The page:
hot or cold, windy, under the rain or in direct sunlight. If crates are clearly damage or if you observe dead birds when the flock is delivered to you, an official claim should be completed before departing from the airport. You will find the official form in the back of the white box. H&N logistic team can support you in that case.

White Chick Box: Cargo Damage

Transport to the farm

To transport the flock in environment controlled truck should avoid unnecessary risk during the journey. In any case, place stacks giving them space between chick crates for
air flow. Truck must be clean and disinfected correctly before of this service. Keep monitoring temperature (24 to 26 °C) , relative humidity and chick’s behavior.

Truck must be cleaned and disinfected

Bevor arrival: Check the conditions upon arrival

Unloading the chicks

Place the birds gently but quickly into the house and provide immediate access to water and feed. Crates should be taken into the farm and distributed as soon as possible. With floor brooding, place the chicks directly over the paper and feed. With cage and row aviary brooding, place the right number of chicks in each cage. Males and females are preferred to be housed together from day 1. It is important to check the mortality, body weight, internal temperature from the just arrived chicks. These data should be recorded into the FSP program. If you have any doubt about how to get correctly these data, get in contact with you H&N technical service staff. It is important to check during arrival the delivery note to confirm if the bird’s numbers, the vaccine applied at the hatchery or the special treatment are those that were demanded. Corrective measures are easy to take during the first day but misunderstanding error can be catastrophic afterwards.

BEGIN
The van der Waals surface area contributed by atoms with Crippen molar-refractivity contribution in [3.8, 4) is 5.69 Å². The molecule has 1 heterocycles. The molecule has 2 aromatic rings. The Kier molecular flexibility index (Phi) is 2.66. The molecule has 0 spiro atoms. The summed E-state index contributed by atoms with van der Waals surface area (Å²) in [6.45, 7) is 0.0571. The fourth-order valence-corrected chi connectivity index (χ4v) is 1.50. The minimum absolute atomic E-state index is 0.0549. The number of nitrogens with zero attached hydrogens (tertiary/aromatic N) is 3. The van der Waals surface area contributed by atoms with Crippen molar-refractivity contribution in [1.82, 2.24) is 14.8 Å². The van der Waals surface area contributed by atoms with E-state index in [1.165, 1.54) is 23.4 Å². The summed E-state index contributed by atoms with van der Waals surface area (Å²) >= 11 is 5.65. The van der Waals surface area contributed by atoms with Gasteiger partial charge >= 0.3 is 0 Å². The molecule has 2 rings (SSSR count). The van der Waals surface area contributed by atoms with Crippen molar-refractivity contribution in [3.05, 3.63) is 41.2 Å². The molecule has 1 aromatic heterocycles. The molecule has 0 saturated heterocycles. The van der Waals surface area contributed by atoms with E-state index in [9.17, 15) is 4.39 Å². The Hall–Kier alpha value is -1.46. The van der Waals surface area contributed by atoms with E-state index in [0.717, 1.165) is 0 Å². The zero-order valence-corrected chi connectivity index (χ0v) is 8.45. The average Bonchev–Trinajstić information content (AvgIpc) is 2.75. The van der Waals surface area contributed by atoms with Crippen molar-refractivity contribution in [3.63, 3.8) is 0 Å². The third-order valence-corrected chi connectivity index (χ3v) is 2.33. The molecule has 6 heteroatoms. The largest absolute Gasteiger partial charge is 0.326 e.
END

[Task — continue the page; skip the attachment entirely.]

Quick unload from the truck of all chick’s boxes

Fast distribution and unload of chick boxes in the pens

Check chicks condition upon arrival

Always weigh chicks at arrival

Observe chick’s behavior right after placement


  • A good and clear communication with H&N logistic team is a key component. They will answer and solve any doubts.
  • Ensure the house has been cleaned and disinfected correctly before chicks arrive.
  • Preheat the house to the correct temperature: Always test at chick level brooding period.
  • Observe stocking density recommendations and adapt drinking and feeding systems to the brooding period.
  • House the chicks quickly so they can access water and feed.
  • Take the time to inspect the chicks for body temperature and quality.